Godfrey W Smith

Royal Liverpool and Broadgreen University Hospitals NHS Trust, Liverpool, England, United Kingdom

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Publications (2)8.56 Total impact

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    ABSTRACT: To assess the clinical effectiveness of central venous catheters (CVCs) treated with anti-infective agents (AI-CVCs) in preventing catheter-related bloodstream infections (CRBSI). MEDLINE (OVID), EMBASE, SCI//Web of Science, SCI/ISI Proceedings, and the Cochrane Library. A systematic review of the literature was conducted using internationally recognized methodology. All included articles were reports of randomized controlled trials comparing the clinical effectiveness of CVCs treated with AI-CVCs with either standard CVCs or another anti-infective treated catheter. Articles requiring in-house preparation of catheters or that only reported interim data were excluded. Data extraction was carried out independently and crosschecked by two reviewers using a pretested data extraction form. Meta-analyses were conducted to assess the effectiveness of AI-CVCs in preventing CRBSI, compared with standard CVCs. Results are presented in forest plots with 95% confidence intervals. Thirty-eight randomized controlled trials met the inclusion criteria. Methodologic quality was generally poor. Meta-analyses of data from 27 trials assessing CRBSI showed a strong treatment effect in favor of AI-CVCs (odds ratio 0.49 (95% confidence interval 0.37-0.64) fixed effects, test for heterogeneity, chi-square = 28.78, df = 26, p = 0.321, I = 9.7). Results subgrouped by the different types of anti-infective treatments generally demonstrated treatment effects favoring the treated catheters. Sensitivity analyses investigating the effects of methodologic differences showed no differences to the overall conclusions of the primary analysis. AI-CVCs appear to be effective in reducing CRBSI compared with standard CVCs. However, it is important to establish whether this effect remains in settings where infection-prevention bundles of care are established as routine practice. This review does not address this question and further research is required.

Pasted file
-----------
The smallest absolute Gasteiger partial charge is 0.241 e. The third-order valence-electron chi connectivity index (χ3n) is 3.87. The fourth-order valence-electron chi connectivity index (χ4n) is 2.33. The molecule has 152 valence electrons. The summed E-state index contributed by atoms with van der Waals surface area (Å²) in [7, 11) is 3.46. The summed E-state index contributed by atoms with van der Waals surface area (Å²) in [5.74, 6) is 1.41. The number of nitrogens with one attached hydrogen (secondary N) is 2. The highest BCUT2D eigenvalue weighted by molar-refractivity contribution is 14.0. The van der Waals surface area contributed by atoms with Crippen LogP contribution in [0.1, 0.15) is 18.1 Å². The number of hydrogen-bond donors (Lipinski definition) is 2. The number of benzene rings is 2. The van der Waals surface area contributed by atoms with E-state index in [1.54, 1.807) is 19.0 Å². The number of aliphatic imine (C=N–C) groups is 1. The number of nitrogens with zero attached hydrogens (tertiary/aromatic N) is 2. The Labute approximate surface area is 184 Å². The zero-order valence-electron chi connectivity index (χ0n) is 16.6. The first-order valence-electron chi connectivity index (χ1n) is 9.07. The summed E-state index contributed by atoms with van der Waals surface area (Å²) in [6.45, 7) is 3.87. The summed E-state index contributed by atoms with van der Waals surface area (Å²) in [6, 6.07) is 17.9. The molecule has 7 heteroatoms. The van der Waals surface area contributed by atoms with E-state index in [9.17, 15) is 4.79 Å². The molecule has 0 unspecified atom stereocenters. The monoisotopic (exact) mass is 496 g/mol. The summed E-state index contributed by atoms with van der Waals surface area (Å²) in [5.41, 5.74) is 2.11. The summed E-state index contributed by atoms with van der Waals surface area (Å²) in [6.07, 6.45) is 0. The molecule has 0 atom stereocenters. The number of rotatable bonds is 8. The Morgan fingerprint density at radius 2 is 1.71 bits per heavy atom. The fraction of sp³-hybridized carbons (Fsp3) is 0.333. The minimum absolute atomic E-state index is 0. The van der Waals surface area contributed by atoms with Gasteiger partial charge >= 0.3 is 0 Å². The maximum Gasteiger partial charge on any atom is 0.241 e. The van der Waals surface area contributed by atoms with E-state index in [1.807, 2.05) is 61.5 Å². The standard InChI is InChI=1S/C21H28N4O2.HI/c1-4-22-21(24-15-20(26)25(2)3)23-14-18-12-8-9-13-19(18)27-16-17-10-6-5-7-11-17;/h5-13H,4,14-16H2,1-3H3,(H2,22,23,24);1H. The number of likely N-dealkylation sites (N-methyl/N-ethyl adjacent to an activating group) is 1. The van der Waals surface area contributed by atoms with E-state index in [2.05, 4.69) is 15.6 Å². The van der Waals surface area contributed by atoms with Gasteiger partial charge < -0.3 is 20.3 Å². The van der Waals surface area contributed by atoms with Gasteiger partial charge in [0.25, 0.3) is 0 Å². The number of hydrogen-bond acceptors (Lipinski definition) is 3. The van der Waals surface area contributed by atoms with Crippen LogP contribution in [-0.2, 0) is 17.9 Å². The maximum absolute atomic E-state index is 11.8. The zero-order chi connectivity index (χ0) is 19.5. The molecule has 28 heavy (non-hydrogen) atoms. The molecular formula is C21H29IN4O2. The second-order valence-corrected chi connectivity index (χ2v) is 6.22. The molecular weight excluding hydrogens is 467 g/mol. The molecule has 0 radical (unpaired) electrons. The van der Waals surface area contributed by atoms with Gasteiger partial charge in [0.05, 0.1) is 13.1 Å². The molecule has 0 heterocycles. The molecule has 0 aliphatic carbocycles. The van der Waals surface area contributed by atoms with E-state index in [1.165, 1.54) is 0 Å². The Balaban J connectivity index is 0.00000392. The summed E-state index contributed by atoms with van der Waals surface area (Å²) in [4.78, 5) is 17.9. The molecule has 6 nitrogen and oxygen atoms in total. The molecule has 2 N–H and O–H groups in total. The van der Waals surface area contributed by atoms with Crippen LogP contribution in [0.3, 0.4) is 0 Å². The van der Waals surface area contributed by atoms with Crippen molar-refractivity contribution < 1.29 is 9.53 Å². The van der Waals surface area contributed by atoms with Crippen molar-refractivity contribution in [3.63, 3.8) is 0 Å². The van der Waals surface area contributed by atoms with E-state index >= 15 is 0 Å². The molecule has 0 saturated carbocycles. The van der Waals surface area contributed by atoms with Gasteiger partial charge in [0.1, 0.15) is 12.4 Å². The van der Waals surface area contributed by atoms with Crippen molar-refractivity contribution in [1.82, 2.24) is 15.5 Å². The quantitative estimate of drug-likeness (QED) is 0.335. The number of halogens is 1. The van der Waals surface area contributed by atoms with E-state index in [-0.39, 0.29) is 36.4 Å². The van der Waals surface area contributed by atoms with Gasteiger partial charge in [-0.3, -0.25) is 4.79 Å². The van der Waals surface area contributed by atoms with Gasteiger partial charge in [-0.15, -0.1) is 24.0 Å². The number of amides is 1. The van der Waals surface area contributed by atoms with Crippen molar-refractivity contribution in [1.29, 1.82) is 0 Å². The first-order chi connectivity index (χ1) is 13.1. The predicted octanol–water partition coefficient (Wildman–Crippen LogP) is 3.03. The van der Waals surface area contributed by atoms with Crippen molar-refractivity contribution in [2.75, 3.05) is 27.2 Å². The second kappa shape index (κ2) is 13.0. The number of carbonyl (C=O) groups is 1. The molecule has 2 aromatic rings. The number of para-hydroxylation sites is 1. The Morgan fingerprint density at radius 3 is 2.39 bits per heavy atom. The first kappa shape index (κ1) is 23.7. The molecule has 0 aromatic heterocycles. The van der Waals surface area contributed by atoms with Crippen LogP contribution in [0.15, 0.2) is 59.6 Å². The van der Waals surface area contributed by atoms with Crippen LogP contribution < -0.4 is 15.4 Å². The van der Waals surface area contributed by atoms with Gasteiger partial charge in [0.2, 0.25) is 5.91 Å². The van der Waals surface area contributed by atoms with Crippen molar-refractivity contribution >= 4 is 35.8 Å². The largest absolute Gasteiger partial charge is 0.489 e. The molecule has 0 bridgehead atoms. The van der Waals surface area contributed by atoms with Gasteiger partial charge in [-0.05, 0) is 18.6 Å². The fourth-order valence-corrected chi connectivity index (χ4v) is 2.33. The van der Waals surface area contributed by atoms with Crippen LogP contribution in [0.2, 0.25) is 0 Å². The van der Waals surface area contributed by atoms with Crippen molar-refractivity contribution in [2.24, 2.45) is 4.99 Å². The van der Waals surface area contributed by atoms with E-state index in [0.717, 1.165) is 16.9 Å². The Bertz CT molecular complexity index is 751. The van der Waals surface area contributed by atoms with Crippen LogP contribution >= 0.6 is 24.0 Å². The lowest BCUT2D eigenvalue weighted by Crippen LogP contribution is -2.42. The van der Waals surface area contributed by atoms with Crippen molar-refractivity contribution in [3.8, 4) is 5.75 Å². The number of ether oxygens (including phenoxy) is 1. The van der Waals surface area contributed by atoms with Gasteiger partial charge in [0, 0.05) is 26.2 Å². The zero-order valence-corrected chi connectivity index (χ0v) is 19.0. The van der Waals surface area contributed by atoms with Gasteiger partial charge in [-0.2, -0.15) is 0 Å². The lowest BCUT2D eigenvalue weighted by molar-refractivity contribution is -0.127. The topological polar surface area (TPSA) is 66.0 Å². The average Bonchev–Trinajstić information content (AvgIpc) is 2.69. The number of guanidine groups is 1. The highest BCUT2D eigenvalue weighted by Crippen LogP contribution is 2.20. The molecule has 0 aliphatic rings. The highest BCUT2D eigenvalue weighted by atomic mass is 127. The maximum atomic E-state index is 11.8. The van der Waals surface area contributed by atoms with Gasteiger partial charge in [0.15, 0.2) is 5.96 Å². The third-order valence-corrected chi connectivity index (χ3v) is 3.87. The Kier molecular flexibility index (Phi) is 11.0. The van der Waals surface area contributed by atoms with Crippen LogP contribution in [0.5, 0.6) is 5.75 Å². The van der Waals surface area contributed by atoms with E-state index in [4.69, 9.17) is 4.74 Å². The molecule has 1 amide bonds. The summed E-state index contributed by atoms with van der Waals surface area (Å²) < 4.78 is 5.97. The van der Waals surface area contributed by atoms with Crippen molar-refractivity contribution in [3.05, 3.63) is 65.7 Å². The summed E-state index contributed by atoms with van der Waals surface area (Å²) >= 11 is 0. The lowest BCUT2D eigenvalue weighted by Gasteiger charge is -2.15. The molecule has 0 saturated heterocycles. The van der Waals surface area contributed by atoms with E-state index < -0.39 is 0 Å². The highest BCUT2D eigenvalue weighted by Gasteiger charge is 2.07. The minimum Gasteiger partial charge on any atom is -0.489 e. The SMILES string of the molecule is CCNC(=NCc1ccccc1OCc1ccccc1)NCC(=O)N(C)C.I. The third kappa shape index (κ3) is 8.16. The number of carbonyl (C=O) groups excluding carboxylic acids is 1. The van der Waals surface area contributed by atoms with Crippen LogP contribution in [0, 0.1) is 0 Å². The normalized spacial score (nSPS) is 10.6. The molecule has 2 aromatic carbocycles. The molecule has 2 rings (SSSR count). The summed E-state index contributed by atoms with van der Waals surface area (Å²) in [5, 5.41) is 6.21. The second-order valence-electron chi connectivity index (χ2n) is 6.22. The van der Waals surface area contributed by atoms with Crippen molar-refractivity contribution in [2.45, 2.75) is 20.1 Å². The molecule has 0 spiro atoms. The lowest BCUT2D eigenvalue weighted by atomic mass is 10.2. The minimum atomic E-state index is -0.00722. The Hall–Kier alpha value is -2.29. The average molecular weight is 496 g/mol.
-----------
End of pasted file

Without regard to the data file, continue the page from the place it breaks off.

No preview · Article · Jan 2010 · Critical care medicine
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    ABSTRACT: We report a patient who developed a meticillin-resistant Staphylococcus aureus (MRSA) central venous catheter infection complicated by infective endocarditis. The patient was initially treated with glycopeptides, which led to the development of heterogeneous glycopeptide resistance, the detection of which required the use of a macro Etest screening test. Subsequently, the causative strain, confirmed by PFGE as a UK epidemic MRSA-15, was treated with daptomycin, and again resistance developed in vivo. The development in vivo of resistance to both these agents suggests that the resistance mechanisms may be associated. We suggest that the clinician managing MRSA infection should anticipate daptomycin resistance when reduced glycopeptide susceptibility is detected.
    Preview · Article · Apr 2009 · Journal of Medical Microbiology